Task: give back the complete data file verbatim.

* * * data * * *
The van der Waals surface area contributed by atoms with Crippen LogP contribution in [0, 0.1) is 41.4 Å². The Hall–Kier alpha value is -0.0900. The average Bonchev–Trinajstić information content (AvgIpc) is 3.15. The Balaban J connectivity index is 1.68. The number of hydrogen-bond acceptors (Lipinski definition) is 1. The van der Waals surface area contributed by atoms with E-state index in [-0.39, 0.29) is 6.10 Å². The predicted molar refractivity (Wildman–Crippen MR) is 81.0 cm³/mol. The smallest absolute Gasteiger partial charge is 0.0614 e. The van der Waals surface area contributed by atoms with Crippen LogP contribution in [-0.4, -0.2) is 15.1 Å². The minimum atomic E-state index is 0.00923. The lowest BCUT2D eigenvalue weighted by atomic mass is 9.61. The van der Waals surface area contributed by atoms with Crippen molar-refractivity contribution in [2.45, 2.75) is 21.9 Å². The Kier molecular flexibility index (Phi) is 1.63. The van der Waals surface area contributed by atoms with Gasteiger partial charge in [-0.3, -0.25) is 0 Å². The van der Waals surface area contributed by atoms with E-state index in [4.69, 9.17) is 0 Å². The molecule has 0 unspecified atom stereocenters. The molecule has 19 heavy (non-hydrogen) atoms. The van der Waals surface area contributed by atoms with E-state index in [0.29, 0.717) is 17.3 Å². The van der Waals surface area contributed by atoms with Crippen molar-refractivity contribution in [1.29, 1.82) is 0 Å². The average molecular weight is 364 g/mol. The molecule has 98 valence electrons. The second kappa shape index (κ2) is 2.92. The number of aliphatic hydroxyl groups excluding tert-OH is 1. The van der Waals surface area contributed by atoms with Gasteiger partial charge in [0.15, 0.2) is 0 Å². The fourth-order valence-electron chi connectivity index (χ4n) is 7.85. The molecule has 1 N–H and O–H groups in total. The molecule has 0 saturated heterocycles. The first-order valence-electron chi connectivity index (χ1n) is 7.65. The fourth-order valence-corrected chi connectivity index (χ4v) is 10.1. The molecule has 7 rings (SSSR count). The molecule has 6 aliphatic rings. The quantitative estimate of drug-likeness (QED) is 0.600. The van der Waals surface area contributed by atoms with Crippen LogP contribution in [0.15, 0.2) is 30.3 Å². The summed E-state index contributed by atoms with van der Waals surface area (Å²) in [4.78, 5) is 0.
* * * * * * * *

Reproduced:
The van der Waals surface area contributed by atoms with Crippen LogP contribution in [0, 0.1) is 41.4 Å². The Hall–Kier alpha value is -0.0900. The average Bonchev–Trinajstić information content (AvgIpc) is 3.15. The Balaban J connectivity index is 1.68. The number of hydrogen-bond acceptors (Lipinski definition) is 1. The van der Waals surface area contributed by atoms with E-state index in [-0.39, 0.29) is 6.10 Å². The predicted molar refractivity (Wildman–Crippen MR) is 81.0 cm³/mol. The smallest absolute Gasteiger partial charge is 0.0614 e. The van der Waals surface area contributed by atoms with Crippen LogP contribution in [-0.4, -0.2) is 15.1 Å². The minimum atomic E-state index is 0.00923. The lowest BCUT2D eigenvalue weighted by atomic mass is 9.61. The van der Waals surface area contributed by atoms with Crippen molar-refractivity contribution in [2.45, 2.75) is 21.9 Å². The Kier molecular flexibility index (Phi) is 1.63. The van der Waals surface area contributed by atoms with Gasteiger partial charge in [-0.3, -0.25) is 0 Å². The van der Waals surface area contributed by atoms with E-state index in [4.69, 9.17) is 0 Å². The molecule has 0 unspecified atom stereocenters. The molecule has 19 heavy (non-hydrogen) atoms. The van der Waals surface area contributed by atoms with E-state index in [0.29, 0.717) is 17.3 Å². The van der Waals surface area contributed by atoms with Crippen molar-refractivity contribution in [1.29, 1.82) is 0 Å². The average molecular weight is 364 g/mol. The molecule has 98 valence electrons. The second kappa shape index (κ2) is 2.92. The number of aliphatic hydroxyl groups excluding tert-OH is 1. The van der Waals surface area contributed by atoms with Gasteiger partial charge in [0.15, 0.2) is 0 Å². The fourth-order valence-electron chi connectivity index (χ4n) is 7.85. The molecule has 1 N–H and O–H groups in total. The molecule has 0 saturated heterocycles. The first-order valence-electron chi connectivity index (χ1n) is 7.65. The fourth-order valence-corrected chi connectivity index (χ4v) is 10.1. The molecule has 7 rings (SSSR count). The molecule has 6 aliphatic rings. The quantitative estimate of drug-likeness (QED) is 0.600. The van der Waals surface area contributed by atoms with Crippen LogP contribution in [0.15, 0.2) is 30.3 Å². The summed E-state index contributed by atoms with van der Waals surface area (Å²) in [4.78, 5) is 0.